'Scott sees something that works, he adapts it;' shows the way for other growers
By CRAIG REED
For the Capital Press
LANGLOIS, Ore. -- When Scott McKenzie drives or walks about on his ranch property, he sees more than just cattle, sheep and cranberries.
He's also liable to see coho in the Elk River and in tributaries Swamp and Cedar creeks, snowy plovers in the sand dunes on the edge of his ranch, and geese and Western lilies on leased ground in nearby Cape Blanco State Park.
McKenzie, a fourth-generation rancher who was born and raised on the family ranch about 15 miles south of Bandon, Ore., has been involved in property enhancement since the 1980s and he became more aggressive in his land management to improve wildlife habitat in the last 10 years.
"I think we can be proud of what we've done," the 58-year-old said. "I like to show the place off to people."
Tom Purvis, the Natural Resources Conservation Service conservationist for Curry and Coos counties, has been working with McKenzie on enhancement projects for several years.
"He's one of the leaders in the Langlois, northern Curry County area, in doing this type of work," Purvis said of McKenzie. "There are about five families involved in the watershed association who are involved in projects to help improve the environment. They are working ranches who are doing what they can to improve their bottom line, but are still thinking outside the box.
"Scott sees something that works, he adapts it, and then when his neighbors and other ranches see it work for him, they'll adapt it as well," Purvis said.
In the 1980s when McKenzie was director of the Curry Soil and Water District and before there were major incentives and increased public pressure to do so, he began building fence at least 50 feet back from Elk River to keep his livestock from eroding the banks and disturbing coho salmon runs. He also had the riparian areas planted with spruce, red cedar, hemlock, alder and other shrubs under the guidance of the Oregon Department of Forestry.
About 10 years ago, McKenzie signed up with NRCS, and with material and construction costs covered proceeded to build 5 miles of fencing along the waterways on his ranch.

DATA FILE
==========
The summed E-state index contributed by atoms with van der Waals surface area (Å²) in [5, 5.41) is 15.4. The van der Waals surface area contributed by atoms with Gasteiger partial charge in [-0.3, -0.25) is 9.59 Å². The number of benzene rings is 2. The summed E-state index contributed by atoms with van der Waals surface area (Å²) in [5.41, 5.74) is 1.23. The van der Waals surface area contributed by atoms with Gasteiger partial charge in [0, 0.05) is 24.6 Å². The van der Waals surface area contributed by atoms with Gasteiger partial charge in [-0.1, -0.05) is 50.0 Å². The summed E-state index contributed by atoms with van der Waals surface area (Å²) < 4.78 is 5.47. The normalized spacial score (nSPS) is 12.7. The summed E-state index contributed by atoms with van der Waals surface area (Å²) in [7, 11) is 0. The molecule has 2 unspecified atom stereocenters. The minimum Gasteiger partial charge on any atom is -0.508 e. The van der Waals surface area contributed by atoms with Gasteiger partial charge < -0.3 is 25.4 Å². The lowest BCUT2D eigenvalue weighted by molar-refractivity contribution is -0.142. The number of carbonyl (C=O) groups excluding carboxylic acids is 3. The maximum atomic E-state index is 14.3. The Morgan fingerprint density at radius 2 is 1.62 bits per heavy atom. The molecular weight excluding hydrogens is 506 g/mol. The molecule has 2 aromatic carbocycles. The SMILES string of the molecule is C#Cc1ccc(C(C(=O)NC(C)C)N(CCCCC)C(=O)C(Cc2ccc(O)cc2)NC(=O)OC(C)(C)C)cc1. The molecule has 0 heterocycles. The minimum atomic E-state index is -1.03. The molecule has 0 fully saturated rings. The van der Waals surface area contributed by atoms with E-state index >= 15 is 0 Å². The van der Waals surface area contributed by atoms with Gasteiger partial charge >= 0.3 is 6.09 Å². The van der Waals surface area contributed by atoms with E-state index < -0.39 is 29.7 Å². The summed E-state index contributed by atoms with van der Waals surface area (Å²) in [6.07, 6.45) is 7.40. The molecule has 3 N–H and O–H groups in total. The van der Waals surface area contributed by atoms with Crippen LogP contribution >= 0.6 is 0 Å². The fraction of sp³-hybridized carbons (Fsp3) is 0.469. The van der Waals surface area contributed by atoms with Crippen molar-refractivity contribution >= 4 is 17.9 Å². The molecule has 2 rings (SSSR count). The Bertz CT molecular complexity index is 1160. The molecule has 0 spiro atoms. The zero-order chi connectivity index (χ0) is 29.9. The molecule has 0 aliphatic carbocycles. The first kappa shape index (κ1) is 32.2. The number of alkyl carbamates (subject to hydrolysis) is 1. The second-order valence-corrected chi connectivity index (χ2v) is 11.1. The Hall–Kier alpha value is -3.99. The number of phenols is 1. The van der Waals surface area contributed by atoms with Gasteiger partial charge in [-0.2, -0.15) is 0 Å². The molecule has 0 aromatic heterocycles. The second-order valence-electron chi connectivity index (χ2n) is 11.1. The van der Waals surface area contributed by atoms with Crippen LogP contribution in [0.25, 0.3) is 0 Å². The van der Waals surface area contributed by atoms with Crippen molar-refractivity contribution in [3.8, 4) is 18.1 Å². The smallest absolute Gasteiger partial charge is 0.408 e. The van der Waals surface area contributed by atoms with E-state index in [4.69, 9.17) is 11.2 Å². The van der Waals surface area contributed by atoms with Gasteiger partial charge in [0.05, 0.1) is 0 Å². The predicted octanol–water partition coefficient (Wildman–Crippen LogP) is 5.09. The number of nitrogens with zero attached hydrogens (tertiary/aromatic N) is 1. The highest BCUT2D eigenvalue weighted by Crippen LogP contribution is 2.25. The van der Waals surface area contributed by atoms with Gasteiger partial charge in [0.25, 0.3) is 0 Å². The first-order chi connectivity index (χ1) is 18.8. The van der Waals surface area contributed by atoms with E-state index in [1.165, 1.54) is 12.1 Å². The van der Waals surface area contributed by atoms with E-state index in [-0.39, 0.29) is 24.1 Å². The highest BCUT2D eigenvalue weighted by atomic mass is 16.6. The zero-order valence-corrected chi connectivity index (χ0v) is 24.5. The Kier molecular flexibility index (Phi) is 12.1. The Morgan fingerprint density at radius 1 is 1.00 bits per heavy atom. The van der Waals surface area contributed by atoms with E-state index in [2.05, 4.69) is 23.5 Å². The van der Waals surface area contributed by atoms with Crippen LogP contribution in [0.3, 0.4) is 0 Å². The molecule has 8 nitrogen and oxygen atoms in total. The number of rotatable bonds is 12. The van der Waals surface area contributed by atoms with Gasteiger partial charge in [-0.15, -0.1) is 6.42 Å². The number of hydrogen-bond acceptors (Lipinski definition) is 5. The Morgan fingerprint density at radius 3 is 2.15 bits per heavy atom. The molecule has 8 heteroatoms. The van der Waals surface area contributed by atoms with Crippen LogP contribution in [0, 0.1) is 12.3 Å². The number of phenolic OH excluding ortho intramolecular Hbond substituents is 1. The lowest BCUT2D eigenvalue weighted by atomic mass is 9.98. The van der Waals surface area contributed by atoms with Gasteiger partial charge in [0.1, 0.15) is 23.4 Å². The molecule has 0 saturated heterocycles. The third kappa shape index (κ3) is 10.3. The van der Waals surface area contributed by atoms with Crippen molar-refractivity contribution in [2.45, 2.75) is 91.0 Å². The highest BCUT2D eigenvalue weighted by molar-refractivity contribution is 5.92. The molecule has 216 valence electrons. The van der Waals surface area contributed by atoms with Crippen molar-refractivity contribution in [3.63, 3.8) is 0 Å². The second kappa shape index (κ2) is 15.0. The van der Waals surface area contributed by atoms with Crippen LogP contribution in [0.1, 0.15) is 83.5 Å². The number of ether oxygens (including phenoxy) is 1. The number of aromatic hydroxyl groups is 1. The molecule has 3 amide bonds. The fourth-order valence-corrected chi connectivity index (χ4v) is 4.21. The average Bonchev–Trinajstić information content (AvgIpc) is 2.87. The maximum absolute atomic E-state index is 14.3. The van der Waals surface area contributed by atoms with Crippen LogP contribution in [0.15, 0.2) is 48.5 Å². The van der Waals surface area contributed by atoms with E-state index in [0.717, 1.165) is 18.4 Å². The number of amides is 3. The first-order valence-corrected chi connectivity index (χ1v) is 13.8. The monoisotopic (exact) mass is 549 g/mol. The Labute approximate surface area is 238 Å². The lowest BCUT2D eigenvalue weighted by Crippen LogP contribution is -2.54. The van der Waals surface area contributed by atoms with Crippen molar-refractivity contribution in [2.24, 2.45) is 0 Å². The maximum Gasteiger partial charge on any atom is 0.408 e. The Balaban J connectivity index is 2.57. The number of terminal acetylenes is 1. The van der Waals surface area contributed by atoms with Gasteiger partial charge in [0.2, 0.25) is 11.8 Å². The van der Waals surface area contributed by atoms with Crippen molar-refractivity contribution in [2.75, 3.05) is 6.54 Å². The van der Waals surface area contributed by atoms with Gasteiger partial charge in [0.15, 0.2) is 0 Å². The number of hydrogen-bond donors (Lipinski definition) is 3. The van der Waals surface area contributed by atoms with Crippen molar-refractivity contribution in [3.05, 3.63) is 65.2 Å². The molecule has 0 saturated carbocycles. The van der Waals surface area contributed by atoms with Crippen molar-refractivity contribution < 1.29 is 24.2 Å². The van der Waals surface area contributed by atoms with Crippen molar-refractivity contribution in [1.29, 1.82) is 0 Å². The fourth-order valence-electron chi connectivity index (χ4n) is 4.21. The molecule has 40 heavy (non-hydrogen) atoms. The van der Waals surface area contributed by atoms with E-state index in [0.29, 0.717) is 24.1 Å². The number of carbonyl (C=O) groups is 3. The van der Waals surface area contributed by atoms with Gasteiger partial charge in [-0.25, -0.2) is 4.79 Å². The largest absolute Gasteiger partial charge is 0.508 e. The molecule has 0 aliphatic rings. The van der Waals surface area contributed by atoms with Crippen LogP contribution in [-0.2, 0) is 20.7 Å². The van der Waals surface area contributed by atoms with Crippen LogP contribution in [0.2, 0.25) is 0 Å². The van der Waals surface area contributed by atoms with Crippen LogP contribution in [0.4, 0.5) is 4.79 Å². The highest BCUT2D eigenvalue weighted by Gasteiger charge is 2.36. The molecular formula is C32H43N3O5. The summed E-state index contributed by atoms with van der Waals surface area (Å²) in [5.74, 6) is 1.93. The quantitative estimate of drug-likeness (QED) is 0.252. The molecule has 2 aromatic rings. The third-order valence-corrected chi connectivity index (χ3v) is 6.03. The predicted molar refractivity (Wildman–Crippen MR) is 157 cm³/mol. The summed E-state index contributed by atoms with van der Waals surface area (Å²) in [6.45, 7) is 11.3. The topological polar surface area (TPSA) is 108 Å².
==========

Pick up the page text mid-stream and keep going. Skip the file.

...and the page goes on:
"Swamp and Cedar are two of the best coho overwintering streams here," the rancher said. "The fish need areas to get out of the flooded bigger streams."
The west side of the McKenzie ranch borders on the Pacific Ocean beach. He removed European beach grass to improve the sand habitat for the plovers.
At Cape Blanco State Park that McKenzie leases for livestock grazing, his pasture management on 280 acres benefits both migrating geese and the Western lily. Livestock grazing of the cover grass close to the ground makes it more appealing to the geese and hopefully lures them to this pasture and away from other private properties.
That type of pasture management and some clearing of the land has improved habitat for the Western lily that only grows along the coast and in a certain soil type. Cape Blanco has the right soil for the lily.
McKenzie has worked in partnership with the Oregon state parks system, and NRCS has helped with the management plans and provided financial assistance for the park enhancement. USDA through several farm bills has also provided incentives for McKenzie's projects over the past 10 years.
"Scott has met requirements for soil quality, water quality and wildlife habitat," Purvis said. "He's doing a fine job on each portion of his property as far as treating it for its best use. He's developed wildlife habitat areas on the land. There are several people in that watershed who have done so."
McKenzie has also done the paperwork and the groundwork to earn third-party certification from Salmon Safe and Food Alliance, signifying that his livestock and cranberry operations are environmentally friendly and sustainable.
"It's a duty for us as land managers to treat the land right," McKenzie said. "We'd been doing some of this work well before funding came along to help. It seemed like the right thing to do."